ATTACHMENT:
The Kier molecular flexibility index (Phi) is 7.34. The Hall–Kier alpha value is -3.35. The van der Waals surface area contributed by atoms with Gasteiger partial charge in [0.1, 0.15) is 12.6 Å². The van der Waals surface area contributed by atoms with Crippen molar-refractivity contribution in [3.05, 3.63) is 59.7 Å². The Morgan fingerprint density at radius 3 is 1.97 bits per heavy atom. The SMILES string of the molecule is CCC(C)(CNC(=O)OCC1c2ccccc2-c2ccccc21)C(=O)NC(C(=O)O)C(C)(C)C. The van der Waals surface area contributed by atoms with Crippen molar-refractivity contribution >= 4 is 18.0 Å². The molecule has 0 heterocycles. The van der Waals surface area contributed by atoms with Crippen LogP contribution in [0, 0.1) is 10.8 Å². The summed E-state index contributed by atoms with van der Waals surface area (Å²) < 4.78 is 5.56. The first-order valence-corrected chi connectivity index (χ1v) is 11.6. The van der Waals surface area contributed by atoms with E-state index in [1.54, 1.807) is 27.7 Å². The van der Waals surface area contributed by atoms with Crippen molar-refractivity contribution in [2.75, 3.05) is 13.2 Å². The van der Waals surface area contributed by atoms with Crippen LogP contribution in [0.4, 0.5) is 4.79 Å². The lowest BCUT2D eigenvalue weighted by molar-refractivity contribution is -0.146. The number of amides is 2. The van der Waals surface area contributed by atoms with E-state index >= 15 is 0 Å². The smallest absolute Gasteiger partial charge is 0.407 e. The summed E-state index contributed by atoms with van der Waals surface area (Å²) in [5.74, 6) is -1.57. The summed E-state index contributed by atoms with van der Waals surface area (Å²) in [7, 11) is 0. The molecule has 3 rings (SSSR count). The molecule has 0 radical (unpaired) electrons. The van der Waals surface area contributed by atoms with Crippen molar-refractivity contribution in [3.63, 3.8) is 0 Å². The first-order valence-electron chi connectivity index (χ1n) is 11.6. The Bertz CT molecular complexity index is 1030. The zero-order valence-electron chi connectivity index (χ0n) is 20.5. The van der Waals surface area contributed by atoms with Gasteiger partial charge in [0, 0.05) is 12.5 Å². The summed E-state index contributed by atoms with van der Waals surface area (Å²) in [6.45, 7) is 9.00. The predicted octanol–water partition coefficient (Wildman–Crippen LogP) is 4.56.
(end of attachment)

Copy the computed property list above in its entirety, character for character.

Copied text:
The Kier molecular flexibility index (Phi) is 7.34. The Hall–Kier alpha value is -3.35. The van der Waals surface area contributed by atoms with Gasteiger partial charge in [0.1, 0.15) is 12.6 Å². The van der Waals surface area contributed by atoms with Crippen molar-refractivity contribution in [3.05, 3.63) is 59.7 Å². The Morgan fingerprint density at radius 3 is 1.97 bits per heavy atom. The SMILES string of the molecule is CCC(C)(CNC(=O)OCC1c2ccccc2-c2ccccc21)C(=O)NC(C(=O)O)C(C)(C)C. The van der Waals surface area contributed by atoms with Crippen molar-refractivity contribution >= 4 is 18.0 Å². The molecule has 0 heterocycles. The van der Waals surface area contributed by atoms with Crippen LogP contribution in [0, 0.1) is 10.8 Å². The summed E-state index contributed by atoms with van der Waals surface area (Å²) < 4.78 is 5.56. The first-order valence-corrected chi connectivity index (χ1v) is 11.6. The van der Waals surface area contributed by atoms with E-state index in [1.54, 1.807) is 27.7 Å². The van der Waals surface area contributed by atoms with Crippen molar-refractivity contribution in [2.75, 3.05) is 13.2 Å². The van der Waals surface area contributed by atoms with Crippen LogP contribution in [0.4, 0.5) is 4.79 Å². The lowest BCUT2D eigenvalue weighted by molar-refractivity contribution is -0.146. The number of amides is 2. The van der Waals surface area contributed by atoms with E-state index >= 15 is 0 Å². The smallest absolute Gasteiger partial charge is 0.407 e. The summed E-state index contributed by atoms with van der Waals surface area (Å²) in [5.74, 6) is -1.57. The summed E-state index contributed by atoms with van der Waals surface area (Å²) in [7, 11) is 0. The molecule has 3 rings (SSSR count). The molecule has 0 radical (unpaired) electrons. The van der Waals surface area contributed by atoms with Crippen molar-refractivity contribution in [3.63, 3.8) is 0 Å². The first-order valence-electron chi connectivity index (χ1n) is 11.6. The Bertz CT molecular complexity index is 1030. The zero-order valence-electron chi connectivity index (χ0n) is 20.5. The van der Waals surface area contributed by atoms with Gasteiger partial charge in [0, 0.05) is 12.5 Å². The summed E-state index contributed by atoms with van der Waals surface area (Å²) in [6.45, 7) is 9.00. The predicted octanol–water partition coefficient (Wildman–Crippen LogP) is 4.56.